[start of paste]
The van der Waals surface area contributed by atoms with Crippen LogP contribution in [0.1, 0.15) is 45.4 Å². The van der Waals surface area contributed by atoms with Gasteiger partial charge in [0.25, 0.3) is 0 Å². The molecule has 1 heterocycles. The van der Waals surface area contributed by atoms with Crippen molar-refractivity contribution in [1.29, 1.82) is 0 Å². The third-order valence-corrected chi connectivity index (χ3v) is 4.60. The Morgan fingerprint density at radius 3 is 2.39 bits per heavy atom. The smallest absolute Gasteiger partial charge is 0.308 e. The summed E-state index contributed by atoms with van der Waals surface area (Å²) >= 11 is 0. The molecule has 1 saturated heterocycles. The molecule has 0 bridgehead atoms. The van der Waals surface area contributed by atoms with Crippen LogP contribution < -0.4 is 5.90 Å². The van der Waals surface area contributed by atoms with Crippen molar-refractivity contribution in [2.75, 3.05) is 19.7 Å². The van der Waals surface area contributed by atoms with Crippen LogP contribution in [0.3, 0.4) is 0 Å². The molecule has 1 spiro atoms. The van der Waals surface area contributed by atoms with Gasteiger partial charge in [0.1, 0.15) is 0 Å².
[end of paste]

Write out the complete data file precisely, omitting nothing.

The van der Waals surface area contributed by atoms with Crippen LogP contribution in [0.1, 0.15) is 45.4 Å². The van der Waals surface area contributed by atoms with Gasteiger partial charge in [0.25, 0.3) is 0 Å². The molecule has 1 heterocycles. The van der Waals surface area contributed by atoms with Crippen molar-refractivity contribution in [1.29, 1.82) is 0 Å². The third-order valence-corrected chi connectivity index (χ3v) is 4.60. The Morgan fingerprint density at radius 3 is 2.39 bits per heavy atom. The smallest absolute Gasteiger partial charge is 0.308 e. The summed E-state index contributed by atoms with van der Waals surface area (Å²) >= 11 is 0. The molecule has 1 saturated heterocycles. The molecule has 0 bridgehead atoms. The van der Waals surface area contributed by atoms with Crippen LogP contribution < -0.4 is 5.90 Å². The van der Waals surface area contributed by atoms with Crippen molar-refractivity contribution in [2.75, 3.05) is 19.7 Å². The van der Waals surface area contributed by atoms with Crippen LogP contribution in [0.3, 0.4) is 0 Å². The molecule has 1 spiro atoms. The van der Waals surface area contributed by atoms with Gasteiger partial charge in [0.1, 0.15) is 0 Å².